CBC 1977 / Esoteric 2013
First European release of the Canadian classic tuned into tuneful space and welcoming pleasant entropy.
Not to be mistaken for their British namesakes, this trio from Toronto have never pursued heaviness, not on the scale of fellow Ontarians SAGA and RUSH. With Nash the Slash’s electric violin and mandolin in the heart of their sound and synthesizers operated by singer Cameron Hawkins forming their sonic cosmos, FM pushed the boundaries in the CURVED AIR vein, and did so impressively enough for the state-owned label to offer the release of their debut. It’s easy to see why even from “Hours”, its shortest offering, where a slinky fiddle is slapped with bass and vies for room with piano and Moog, and Martin Deller delivers a tight drums solo, so it doesn’t take the epic title track to assess the band’s sweep.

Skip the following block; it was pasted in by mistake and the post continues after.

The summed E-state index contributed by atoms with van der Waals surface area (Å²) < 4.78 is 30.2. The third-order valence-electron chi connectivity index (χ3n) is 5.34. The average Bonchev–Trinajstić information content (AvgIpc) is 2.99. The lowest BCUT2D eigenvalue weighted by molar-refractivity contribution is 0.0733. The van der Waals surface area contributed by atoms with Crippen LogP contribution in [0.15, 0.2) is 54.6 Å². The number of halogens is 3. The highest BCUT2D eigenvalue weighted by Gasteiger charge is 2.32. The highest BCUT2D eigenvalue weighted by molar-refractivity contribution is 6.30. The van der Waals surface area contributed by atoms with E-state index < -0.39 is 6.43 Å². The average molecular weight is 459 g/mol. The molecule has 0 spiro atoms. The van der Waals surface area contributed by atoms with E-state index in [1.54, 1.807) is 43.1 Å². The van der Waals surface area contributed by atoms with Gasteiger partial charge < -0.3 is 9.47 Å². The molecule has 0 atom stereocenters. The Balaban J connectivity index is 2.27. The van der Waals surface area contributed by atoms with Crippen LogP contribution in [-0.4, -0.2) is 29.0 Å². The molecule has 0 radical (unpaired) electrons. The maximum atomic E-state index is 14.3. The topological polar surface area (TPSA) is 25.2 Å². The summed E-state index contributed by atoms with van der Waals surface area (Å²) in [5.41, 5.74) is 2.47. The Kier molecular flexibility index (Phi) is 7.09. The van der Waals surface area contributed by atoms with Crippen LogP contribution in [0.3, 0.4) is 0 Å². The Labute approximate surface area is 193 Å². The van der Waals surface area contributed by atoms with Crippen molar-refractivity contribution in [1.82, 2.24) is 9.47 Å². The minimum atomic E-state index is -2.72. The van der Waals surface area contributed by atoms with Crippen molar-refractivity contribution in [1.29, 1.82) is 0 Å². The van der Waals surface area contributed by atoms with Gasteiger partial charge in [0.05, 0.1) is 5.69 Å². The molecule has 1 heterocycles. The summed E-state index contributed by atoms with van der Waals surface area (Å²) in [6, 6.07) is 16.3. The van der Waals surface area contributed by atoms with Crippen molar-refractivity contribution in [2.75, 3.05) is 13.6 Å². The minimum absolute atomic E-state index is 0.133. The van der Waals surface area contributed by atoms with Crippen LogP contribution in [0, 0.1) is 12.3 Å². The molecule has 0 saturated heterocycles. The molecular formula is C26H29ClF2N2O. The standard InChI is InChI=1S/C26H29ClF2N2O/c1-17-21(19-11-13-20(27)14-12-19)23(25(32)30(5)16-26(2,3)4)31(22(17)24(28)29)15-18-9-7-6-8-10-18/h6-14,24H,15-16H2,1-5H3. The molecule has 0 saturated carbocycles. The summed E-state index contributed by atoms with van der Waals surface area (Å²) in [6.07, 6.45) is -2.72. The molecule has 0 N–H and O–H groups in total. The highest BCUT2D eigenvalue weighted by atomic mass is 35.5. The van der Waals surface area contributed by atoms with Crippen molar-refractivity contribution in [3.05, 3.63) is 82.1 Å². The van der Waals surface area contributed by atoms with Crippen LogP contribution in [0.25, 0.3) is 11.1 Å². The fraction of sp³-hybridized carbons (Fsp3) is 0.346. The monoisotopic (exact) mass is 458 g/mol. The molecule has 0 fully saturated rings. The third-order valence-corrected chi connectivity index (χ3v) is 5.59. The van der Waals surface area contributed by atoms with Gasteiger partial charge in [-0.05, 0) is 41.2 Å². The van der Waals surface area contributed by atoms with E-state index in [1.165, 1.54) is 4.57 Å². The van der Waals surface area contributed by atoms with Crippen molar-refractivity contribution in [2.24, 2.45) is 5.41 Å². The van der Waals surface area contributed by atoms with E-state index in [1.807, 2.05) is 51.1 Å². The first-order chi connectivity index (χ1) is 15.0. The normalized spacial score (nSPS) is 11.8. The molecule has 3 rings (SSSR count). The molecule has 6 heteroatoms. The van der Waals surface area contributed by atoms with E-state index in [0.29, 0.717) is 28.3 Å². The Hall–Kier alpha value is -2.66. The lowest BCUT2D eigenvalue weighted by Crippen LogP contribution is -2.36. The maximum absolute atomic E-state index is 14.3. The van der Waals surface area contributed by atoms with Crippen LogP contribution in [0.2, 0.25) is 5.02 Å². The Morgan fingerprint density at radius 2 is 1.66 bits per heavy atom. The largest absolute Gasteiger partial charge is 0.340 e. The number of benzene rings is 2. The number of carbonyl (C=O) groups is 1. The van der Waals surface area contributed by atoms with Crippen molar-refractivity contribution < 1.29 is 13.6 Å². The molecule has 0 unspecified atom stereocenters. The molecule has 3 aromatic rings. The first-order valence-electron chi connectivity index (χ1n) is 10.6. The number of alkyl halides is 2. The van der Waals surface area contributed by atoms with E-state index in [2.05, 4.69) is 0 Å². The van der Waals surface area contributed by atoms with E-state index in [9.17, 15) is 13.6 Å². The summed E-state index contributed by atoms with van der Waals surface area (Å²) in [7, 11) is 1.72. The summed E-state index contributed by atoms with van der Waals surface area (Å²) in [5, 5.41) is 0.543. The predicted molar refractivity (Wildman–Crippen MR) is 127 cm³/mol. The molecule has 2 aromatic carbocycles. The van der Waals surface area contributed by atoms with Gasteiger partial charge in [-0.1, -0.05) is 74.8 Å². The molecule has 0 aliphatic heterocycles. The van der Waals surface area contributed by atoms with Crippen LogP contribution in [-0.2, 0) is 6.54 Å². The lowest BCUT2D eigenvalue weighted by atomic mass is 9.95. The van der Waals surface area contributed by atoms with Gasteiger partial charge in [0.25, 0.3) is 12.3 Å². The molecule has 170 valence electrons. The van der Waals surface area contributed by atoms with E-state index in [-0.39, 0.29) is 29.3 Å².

The music takes one in from the opening chime of “Phasors On Stun” which unfurls into a pop song with a keyboards-drawn silver lining and is mirrored later on in the reflective, spiritual “Aldebaran”, while “One O’Clock Tomorrow” is heading in reverse, from a falsetto-shaped ditty to an atmospheric prog rock piece, high on instrumental sway and vocal harmonies. And if the streamlined “Journey” anticipates the next decades in its shiny riffs, “Slaughter In Robot Village” outlines much more cerebral approach, closer to fusion in its buzz than to sunny chart fodder. As for the aforementioned title piece, it comprises everything that’s onboard the mothership: energy, melody, poise – and the lightness to contrast its dark (subject) matter. A pity, that light didn’t put FM in the spotlight they deserve.